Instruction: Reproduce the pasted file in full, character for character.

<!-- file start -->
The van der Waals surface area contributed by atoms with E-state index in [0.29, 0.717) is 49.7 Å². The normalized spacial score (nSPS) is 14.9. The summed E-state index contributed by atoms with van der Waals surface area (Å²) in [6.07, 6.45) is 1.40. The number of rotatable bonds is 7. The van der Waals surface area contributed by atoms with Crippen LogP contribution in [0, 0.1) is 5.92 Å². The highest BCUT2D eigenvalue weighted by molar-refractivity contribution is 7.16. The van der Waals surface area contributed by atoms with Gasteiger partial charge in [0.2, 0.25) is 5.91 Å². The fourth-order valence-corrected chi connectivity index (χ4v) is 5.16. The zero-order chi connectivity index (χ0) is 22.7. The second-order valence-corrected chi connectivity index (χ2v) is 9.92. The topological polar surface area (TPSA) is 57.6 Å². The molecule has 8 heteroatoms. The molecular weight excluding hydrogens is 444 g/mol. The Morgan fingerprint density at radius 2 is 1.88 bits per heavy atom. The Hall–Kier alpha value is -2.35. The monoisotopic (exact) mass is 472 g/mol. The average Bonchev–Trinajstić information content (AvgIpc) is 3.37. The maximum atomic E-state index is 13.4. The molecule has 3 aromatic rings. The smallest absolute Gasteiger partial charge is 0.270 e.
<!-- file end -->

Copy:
The van der Waals surface area contributed by atoms with E-state index in [0.29, 0.717) is 49.7 Å². The normalized spacial score (nSPS) is 14.9. The summed E-state index contributed by atoms with van der Waals surface area (Å²) in [6.07, 6.45) is 1.40. The number of rotatable bonds is 7. The van der Waals surface area contributed by atoms with Crippen LogP contribution in [0, 0.1) is 5.92 Å². The highest BCUT2D eigenvalue weighted by molar-refractivity contribution is 7.16. The van der Waals surface area contributed by atoms with Gasteiger partial charge in [0.2, 0.25) is 5.91 Å². The fourth-order valence-corrected chi connectivity index (χ4v) is 5.16. The zero-order chi connectivity index (χ0) is 22.7. The second-order valence-corrected chi connectivity index (χ2v) is 9.92. The topological polar surface area (TPSA) is 57.6 Å². The molecule has 8 heteroatoms. The molecular weight excluding hydrogens is 444 g/mol. The Morgan fingerprint density at radius 2 is 1.88 bits per heavy atom. The Hall–Kier alpha value is -2.35. The monoisotopic (exact) mass is 472 g/mol. The average Bonchev–Trinajstić information content (AvgIpc) is 3.37. The maximum atomic E-state index is 13.4. The molecule has 3 aromatic rings. The smallest absolute Gasteiger partial charge is 0.270 e.